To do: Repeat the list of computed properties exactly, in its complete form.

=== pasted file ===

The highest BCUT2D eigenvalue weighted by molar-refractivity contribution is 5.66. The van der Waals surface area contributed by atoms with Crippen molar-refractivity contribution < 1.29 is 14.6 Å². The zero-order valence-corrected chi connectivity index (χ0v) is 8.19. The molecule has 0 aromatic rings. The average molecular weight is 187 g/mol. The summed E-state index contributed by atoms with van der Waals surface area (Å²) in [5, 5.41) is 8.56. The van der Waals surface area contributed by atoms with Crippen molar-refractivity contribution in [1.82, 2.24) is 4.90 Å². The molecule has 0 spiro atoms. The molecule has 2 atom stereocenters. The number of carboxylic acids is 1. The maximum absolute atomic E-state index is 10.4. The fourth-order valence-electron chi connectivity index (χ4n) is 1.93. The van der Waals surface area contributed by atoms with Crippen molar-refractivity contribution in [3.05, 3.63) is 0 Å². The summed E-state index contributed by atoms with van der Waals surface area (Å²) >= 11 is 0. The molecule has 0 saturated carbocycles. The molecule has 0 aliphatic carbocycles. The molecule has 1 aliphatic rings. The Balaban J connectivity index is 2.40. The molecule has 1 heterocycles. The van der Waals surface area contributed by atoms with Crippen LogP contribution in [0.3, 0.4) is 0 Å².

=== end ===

The highest BCUT2D eigenvalue weighted by molar-refractivity contribution is 5.66. The van der Waals surface area contributed by atoms with Crippen molar-refractivity contribution < 1.29 is 14.6 Å². The zero-order valence-corrected chi connectivity index (χ0v) is 8.19. The molecule has 0 aromatic rings. The average molecular weight is 187 g/mol. The summed E-state index contributed by atoms with van der Waals surface area (Å²) in [5, 5.41) is 8.56. The van der Waals surface area contributed by atoms with Crippen molar-refractivity contribution in [1.82, 2.24) is 4.90 Å². The molecule has 0 spiro atoms. The molecule has 2 atom stereocenters. The number of carboxylic acids is 1. The maximum absolute atomic E-state index is 10.4. The fourth-order valence-electron chi connectivity index (χ4n) is 1.93. The van der Waals surface area contributed by atoms with Crippen molar-refractivity contribution in [3.05, 3.63) is 0 Å². The summed E-state index contributed by atoms with van der Waals surface area (Å²) >= 11 is 0. The molecule has 0 saturated carbocycles. The molecule has 0 aliphatic carbocycles. The molecule has 1 aliphatic rings. The Balaban J connectivity index is 2.40. The molecule has 1 heterocycles. The van der Waals surface area contributed by atoms with Crippen LogP contribution in [0.3, 0.4) is 0 Å².